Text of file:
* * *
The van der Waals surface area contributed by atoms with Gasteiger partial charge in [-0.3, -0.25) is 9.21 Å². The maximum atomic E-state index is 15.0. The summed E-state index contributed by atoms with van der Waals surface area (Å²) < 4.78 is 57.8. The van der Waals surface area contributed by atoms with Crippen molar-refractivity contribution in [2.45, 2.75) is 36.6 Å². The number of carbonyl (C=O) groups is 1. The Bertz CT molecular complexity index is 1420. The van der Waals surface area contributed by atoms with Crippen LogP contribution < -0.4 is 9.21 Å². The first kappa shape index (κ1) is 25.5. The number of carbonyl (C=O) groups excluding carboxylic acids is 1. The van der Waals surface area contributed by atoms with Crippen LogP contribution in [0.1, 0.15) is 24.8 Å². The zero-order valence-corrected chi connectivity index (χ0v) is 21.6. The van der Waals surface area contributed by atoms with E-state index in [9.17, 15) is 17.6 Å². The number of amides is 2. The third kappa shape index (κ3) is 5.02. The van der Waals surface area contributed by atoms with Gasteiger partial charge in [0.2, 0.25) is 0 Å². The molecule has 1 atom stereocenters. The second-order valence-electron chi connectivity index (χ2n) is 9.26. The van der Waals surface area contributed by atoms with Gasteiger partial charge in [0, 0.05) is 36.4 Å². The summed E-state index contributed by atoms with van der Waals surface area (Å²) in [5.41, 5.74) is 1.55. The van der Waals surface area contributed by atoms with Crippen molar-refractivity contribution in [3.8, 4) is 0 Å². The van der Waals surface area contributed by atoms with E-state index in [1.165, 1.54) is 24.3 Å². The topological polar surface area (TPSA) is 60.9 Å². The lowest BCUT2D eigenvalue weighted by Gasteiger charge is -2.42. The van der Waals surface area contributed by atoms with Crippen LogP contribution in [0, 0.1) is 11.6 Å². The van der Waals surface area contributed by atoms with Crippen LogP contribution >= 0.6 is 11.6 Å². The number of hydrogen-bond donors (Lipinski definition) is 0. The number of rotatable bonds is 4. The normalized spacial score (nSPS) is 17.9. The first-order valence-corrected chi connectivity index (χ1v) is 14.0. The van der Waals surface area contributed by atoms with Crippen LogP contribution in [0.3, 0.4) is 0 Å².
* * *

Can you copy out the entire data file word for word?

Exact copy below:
The van der Waals surface area contributed by atoms with Gasteiger partial charge in [-0.3, -0.25) is 9.21 Å². The maximum atomic E-state index is 15.0. The summed E-state index contributed by atoms with van der Waals surface area (Å²) < 4.78 is 57.8. The van der Waals surface area contributed by atoms with Crippen molar-refractivity contribution in [2.45, 2.75) is 36.6 Å². The number of carbonyl (C=O) groups is 1. The Bertz CT molecular complexity index is 1420. The van der Waals surface area contributed by atoms with Crippen LogP contribution < -0.4 is 9.21 Å². The first kappa shape index (κ1) is 25.5. The number of carbonyl (C=O) groups excluding carboxylic acids is 1. The van der Waals surface area contributed by atoms with Crippen LogP contribution in [0.1, 0.15) is 24.8 Å². The zero-order valence-corrected chi connectivity index (χ0v) is 21.6. The van der Waals surface area contributed by atoms with E-state index in [9.17, 15) is 17.6 Å². The number of amides is 2. The third kappa shape index (κ3) is 5.02. The van der Waals surface area contributed by atoms with Gasteiger partial charge in [0.2, 0.25) is 0 Å². The molecule has 1 atom stereocenters. The second-order valence-electron chi connectivity index (χ2n) is 9.26. The van der Waals surface area contributed by atoms with Gasteiger partial charge in [0, 0.05) is 36.4 Å². The summed E-state index contributed by atoms with van der Waals surface area (Å²) in [5.41, 5.74) is 1.55. The van der Waals surface area contributed by atoms with Crippen molar-refractivity contribution in [3.8, 4) is 0 Å². The van der Waals surface area contributed by atoms with E-state index in [1.165, 1.54) is 24.3 Å². The topological polar surface area (TPSA) is 60.9 Å². The lowest BCUT2D eigenvalue weighted by Gasteiger charge is -2.42. The van der Waals surface area contributed by atoms with Crippen LogP contribution in [0, 0.1) is 11.6 Å². The van der Waals surface area contributed by atoms with Crippen LogP contribution >= 0.6 is 11.6 Å². The number of hydrogen-bond donors (Lipinski definition) is 0. The number of rotatable bonds is 4. The normalized spacial score (nSPS) is 17.9. The first-order valence-corrected chi connectivity index (χ1v) is 14.0. The van der Waals surface area contributed by atoms with Crippen LogP contribution in [0.3, 0.4) is 0 Å².